(Saturday, February 12)
“In all likelihood, the period of intra-regime squabbles will last quite long, at least until May 2012,” editorializes “Zhamanak.” “And possibly even after that, until February-March 2013, when the next presidential election takes place.” In this situation, it says, the Armenian opposition should “do something in a more active manner,” rather than just wait and see what happens next. Namely, to capitalize on the what the pro-opposition daily see as government infighting.
“Hayots Ashkhar” says that the “real intentions” of Gagik Tsarukian’s Prosperous Armenia Party (BHK) are still not known. “But is it that important to know whether or not it will stay in the [ruling] coalition?” asks the paper sympathetic to President Serzh Sarkisian. “Doesn’t the country have other problems?”
“Haykakan Zhamanak” comments on the ongoing protests staged by owners of Armenians cars carrying Georgian license plates, who do not want to register them in Armenia and pay higher import duties. The pro-opposition daily says the controversy demonstrates that “Armenians want to live like Georgians” and avoid paying what it calls exorbitant taxes.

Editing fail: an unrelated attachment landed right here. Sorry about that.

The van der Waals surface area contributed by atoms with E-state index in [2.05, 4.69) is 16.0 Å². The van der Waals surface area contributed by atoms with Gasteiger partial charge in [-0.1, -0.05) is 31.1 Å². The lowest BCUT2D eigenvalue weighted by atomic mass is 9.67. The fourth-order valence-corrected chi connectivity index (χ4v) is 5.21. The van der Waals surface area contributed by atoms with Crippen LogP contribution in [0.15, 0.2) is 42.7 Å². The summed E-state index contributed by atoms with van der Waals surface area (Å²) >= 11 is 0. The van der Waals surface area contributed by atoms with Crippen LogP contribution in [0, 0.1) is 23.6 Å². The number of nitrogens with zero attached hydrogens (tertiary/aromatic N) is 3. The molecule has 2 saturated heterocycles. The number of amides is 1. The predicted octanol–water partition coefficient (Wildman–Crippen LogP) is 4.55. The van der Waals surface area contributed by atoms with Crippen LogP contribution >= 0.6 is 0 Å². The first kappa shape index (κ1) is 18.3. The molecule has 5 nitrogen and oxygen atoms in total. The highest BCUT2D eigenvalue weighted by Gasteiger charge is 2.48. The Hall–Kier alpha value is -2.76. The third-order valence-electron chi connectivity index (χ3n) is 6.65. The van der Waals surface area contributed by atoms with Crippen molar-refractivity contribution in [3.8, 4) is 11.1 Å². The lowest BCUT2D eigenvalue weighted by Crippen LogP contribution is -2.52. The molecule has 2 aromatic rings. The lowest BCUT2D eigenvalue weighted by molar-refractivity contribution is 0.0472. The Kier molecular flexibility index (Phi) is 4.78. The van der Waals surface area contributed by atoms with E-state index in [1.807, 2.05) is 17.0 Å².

“Kapital” reports that Robert Nazarian, chairman of the Public Services Regulatory Commission (PSRC), has made clear that electricity prices in Armenia will not go up further this year. Yevgeni Bibin, the chief executive of the country’s Russian-owned electricity distribution network, is quoted as describing the PSRC’s stance as “tough.” “But there the conditions in which we operate today,” adds Bibin. “Quite efficiently and fruitfully.”